Distinct clinicopathological phenotype of hepatocellular carcinoma with ethoxybenzyl-magnetic resonance imaging hyperintensity: Association with gene expression signature

Tomoya Miura, Daisuke Ban, Shinji Tanaka, Kaoru Mogushi, Atsushi Kudo, Satoshi Matsumura, Yusuke Mitsunori, Takanori Ochiai, Hiroshi Tanaka, Minoru Tanabe

Research output: Contribution to journalArticlepeer-review

21 Citations (Scopus)

Abstract

Background Although hepatocellular carcinoma (HCC) is mostly a lower intensity lesion in the hepatobiliary phase on gadolinium-ethoxybenzyl-diethylenetriamine pentaacetic acid-enhanced magnetic resonance imaging, some HCCs were shown as a higher intensity lesion (high HCC). This study aimed to reveal the clinicopathological and biological properties of high HCC. Methods Patients who underwent curative hepatectomy as the first treatment for HCC were included. HCC was defined as high HCC if the ratio between the signal intensity of the HCC and the background liver was greater than or equal to 1.0. We retrospectively performed clinicopathological and global gene expression analyses. Results Of the 77 patients, 14 had high HCC. Serum protein induced by Vitamin K absence or antagonist II levels in high HCC were lower, and the high HCCs were well differentiated. The 3-year disease-free survival rates in high HCC and low HCC patients were 90% and 54%, respectively (P =.035). Overall survival did not differ significantly. Global gene expression analysis revealed that SLCO1B3 was upregulated in high HCC. Conclusions Clinicopathological analysis revealed low-grade malignancy in high HCCs compared with low HCCs. The expression of SLCO1B3 was key to the hyperintensity in the hepatobiliary phase of ethoxybenzyl-diethylenetriamine pentaacetic acid magnetic resonance imaging.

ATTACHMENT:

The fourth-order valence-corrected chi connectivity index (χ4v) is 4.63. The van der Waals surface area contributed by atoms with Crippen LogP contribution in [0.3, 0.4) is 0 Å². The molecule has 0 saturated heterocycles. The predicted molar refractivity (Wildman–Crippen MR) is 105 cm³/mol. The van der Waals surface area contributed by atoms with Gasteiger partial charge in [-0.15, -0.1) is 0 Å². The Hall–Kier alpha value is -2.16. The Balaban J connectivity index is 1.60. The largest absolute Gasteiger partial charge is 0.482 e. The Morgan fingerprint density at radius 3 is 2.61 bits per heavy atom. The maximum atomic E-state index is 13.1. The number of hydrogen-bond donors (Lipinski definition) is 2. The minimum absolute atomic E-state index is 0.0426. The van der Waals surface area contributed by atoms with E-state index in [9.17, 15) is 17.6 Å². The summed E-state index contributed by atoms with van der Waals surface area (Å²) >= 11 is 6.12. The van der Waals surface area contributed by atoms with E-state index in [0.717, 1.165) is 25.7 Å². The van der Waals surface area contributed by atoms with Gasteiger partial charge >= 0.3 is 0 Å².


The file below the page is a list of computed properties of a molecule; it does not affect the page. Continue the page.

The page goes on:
Original languageEnglish
Pages (from-to)561-569
Number of pages9
JournalAmerican Journal of Surgery
Volume210
Issue number3
DOIs
Publication statusPublished - 2015

Keywords

  • EOB-MRI
  • Gd-EOB-DTPA-enhanced MRI
  • Hepatocellular carcinoma

ASJC Scopus subject areas

  • Surgery

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